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paper recycling

Paper Recycling Rate Down in 2013

paper recyclingWhile recovered paper consumption at US paper and paperboard mills increased by 230,000 tons in 2013, the overall paper recycling rate slipped from 65.1 percent in 2012 to 63.5 percent in 2013, according to the American Forest & Paper Association.

AF&PA attributes the decline to a 6.3 percent reduction in US exports of recovered paper due to economic weakness in certain key customer markets.

The annual paper recovery rate has nearly doubled since 1990, and the industry has set a goal to exceed 70 percent paper recovery by 2020 as part of its Better Practices, Better Planet 2020 sustainability initiative.

Editor’s Note: An earlier version of this article cited a 2013 column by Stephen P. Ashkin, president of The Ashkin Group, that has since been retracted by the author.

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2 thoughts on “Paper Recycling Rate Down in 2013

  1. I’ve always been curious, and have often asked AF&PA what has been the reason for why the recycling rate increased (when it was). I thought that if we had a basic analysis of what AF&PA was doing well, we could then work collectively to continually improve and reach that 70% goal they set. Unfortunately, AF&PA didn’t share a cogent analysis at the time. I suspect that AF&PA doesn’t have any plan to increase recycling rates – the rates increase because of market forces. Just as the recent decrease isn’t because AF&PA is trying to decrease the rate, it’s decreasing because of the market. If AF&PA was serious about increasing recycling rates, they would have a plan for how they are going to reach 70% paper recovery. Their sustainability report on pages 7-8 talks mainly about “education.” I would guess that the increase in paper recovery has more to do with curbside and municipal recycling efforts expanding more so than AF&PA setting goals.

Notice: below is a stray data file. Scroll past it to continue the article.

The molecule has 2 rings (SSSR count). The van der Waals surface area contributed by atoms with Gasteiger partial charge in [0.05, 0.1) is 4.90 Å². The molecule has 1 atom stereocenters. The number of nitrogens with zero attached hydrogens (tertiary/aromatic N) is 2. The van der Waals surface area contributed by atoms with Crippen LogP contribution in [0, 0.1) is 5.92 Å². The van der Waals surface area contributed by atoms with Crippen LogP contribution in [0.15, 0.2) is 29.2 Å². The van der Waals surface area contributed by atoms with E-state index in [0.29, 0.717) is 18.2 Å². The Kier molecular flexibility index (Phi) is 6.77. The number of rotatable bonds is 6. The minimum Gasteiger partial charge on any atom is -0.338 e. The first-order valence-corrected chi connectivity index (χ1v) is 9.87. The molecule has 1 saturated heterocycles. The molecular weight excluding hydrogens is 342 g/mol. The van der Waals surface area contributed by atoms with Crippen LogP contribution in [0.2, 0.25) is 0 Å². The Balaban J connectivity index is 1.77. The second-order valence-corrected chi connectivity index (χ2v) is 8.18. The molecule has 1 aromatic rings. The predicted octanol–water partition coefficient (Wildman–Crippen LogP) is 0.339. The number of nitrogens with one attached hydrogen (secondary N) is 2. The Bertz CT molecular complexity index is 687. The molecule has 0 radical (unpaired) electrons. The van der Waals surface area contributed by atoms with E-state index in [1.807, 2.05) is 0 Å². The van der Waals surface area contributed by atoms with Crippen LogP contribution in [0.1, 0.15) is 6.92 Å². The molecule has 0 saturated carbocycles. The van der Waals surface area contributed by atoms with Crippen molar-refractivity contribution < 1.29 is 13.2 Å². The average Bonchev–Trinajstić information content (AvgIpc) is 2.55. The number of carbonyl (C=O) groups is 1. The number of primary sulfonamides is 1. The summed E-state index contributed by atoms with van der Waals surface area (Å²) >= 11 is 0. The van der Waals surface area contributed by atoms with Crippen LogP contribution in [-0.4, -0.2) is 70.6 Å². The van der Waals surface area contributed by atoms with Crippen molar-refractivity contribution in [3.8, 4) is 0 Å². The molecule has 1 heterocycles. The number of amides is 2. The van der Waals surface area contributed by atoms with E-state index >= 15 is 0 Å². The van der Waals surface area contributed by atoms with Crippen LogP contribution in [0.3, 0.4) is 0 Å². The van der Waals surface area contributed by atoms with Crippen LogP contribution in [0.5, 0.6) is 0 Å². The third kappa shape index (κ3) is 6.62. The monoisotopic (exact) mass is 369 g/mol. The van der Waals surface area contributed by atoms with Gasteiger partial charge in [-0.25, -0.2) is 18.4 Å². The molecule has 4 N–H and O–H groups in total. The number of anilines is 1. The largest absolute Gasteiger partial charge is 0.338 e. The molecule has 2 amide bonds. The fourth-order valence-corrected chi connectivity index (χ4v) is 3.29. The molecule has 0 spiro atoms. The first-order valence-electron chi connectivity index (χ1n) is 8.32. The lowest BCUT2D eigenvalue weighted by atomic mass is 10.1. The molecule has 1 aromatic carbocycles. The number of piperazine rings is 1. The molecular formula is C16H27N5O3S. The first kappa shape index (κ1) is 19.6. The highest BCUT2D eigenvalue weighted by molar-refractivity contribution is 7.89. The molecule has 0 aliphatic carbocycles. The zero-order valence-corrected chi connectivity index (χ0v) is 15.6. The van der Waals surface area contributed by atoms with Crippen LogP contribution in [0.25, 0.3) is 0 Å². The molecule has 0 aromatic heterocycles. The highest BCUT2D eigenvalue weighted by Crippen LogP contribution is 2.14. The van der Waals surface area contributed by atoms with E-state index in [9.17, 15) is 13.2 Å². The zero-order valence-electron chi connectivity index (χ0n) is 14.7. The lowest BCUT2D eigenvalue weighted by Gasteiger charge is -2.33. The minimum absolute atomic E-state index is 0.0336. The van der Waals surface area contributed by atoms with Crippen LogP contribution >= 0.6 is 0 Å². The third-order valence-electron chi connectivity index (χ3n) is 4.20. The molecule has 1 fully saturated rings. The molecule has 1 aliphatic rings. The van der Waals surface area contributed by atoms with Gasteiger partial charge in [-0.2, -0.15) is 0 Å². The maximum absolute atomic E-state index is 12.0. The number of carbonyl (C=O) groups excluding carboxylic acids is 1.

2. The final paragraph is unfortunate and innaccurate. Numerous studies have shown the multi-dimensional benefits of using wastepaper to make new paper. For example, a study commissioned by National Geographic last year, and reported on by Environmental Leader, found recycled paper outperformed virgin paper on environmental impact in 14 of 14 categories analyzed. See: http://www.environmentalleader.com/2013/03/21/national-geographic-may-use-recycled-paper/

    Of course, manufacturing anything has an environmental impact, and recycled paper is no different. However to suggest it is worse for the climate to choose recycled products over virgin is misinformed.

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